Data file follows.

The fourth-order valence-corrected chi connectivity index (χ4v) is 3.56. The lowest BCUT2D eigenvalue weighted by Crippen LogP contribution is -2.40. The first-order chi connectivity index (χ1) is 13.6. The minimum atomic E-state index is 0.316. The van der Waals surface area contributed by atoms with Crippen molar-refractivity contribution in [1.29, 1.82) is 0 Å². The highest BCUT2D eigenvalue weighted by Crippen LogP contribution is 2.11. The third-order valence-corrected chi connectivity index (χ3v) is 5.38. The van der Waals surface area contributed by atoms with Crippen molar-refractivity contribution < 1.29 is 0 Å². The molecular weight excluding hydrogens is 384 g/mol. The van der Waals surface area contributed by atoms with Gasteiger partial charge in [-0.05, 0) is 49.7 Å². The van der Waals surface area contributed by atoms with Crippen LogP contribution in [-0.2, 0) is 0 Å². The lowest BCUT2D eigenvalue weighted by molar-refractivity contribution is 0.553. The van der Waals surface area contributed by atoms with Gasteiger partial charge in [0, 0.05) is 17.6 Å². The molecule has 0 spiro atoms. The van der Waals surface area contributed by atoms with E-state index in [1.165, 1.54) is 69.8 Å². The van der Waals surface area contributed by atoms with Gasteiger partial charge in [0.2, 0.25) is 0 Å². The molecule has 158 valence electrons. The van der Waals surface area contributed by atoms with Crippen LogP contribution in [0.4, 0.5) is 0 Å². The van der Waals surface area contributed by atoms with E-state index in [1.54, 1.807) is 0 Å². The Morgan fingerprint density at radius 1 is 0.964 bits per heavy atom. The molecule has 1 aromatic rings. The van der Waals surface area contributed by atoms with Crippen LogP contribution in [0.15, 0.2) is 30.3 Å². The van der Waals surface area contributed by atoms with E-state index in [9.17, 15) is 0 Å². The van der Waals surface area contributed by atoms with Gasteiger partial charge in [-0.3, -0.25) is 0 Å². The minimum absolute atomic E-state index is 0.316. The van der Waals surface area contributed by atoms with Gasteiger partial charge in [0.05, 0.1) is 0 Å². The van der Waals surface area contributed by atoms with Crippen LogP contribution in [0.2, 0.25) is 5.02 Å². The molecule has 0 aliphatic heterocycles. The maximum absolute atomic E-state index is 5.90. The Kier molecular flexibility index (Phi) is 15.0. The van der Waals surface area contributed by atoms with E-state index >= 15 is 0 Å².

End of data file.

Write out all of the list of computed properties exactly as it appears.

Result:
The fourth-order valence-corrected chi connectivity index (χ4v) is 3.56. The lowest BCUT2D eigenvalue weighted by Crippen LogP contribution is -2.40. The first-order chi connectivity index (χ1) is 13.6. The minimum atomic E-state index is 0.316. The van der Waals surface area contributed by atoms with Crippen molar-refractivity contribution in [1.29, 1.82) is 0 Å². The highest BCUT2D eigenvalue weighted by Crippen LogP contribution is 2.11. The third-order valence-corrected chi connectivity index (χ3v) is 5.38. The van der Waals surface area contributed by atoms with Crippen molar-refractivity contribution < 1.29 is 0 Å². The molecular weight excluding hydrogens is 384 g/mol. The van der Waals surface area contributed by atoms with Gasteiger partial charge in [-0.05, 0) is 49.7 Å². The van der Waals surface area contributed by atoms with Crippen LogP contribution in [-0.2, 0) is 0 Å². The lowest BCUT2D eigenvalue weighted by molar-refractivity contribution is 0.553. The van der Waals surface area contributed by atoms with Gasteiger partial charge in [0, 0.05) is 17.6 Å². The molecule has 0 spiro atoms. The van der Waals surface area contributed by atoms with E-state index in [1.165, 1.54) is 69.8 Å². The van der Waals surface area contributed by atoms with Gasteiger partial charge in [0.2, 0.25) is 0 Å². The molecule has 158 valence electrons. The van der Waals surface area contributed by atoms with Crippen LogP contribution in [0.4, 0.5) is 0 Å². The van der Waals surface area contributed by atoms with E-state index in [1.54, 1.807) is 0 Å². The Morgan fingerprint density at radius 1 is 0.964 bits per heavy atom. The molecule has 1 aromatic rings. The van der Waals surface area contributed by atoms with Crippen LogP contribution in [0.15, 0.2) is 30.3 Å². The van der Waals surface area contributed by atoms with E-state index in [9.17, 15) is 0 Å². The van der Waals surface area contributed by atoms with Gasteiger partial charge in [-0.3, -0.25) is 0 Å². The minimum absolute atomic E-state index is 0.316. The van der Waals surface area contributed by atoms with Gasteiger partial charge in [0.05, 0.1) is 0 Å². The van der Waals surface area contributed by atoms with Crippen LogP contribution in [0.2, 0.25) is 5.02 Å². The molecule has 0 aliphatic heterocycles. The maximum absolute atomic E-state index is 5.90. The Kier molecular flexibility index (Phi) is 15.0. The van der Waals surface area contributed by atoms with E-state index >= 15 is 0 Å².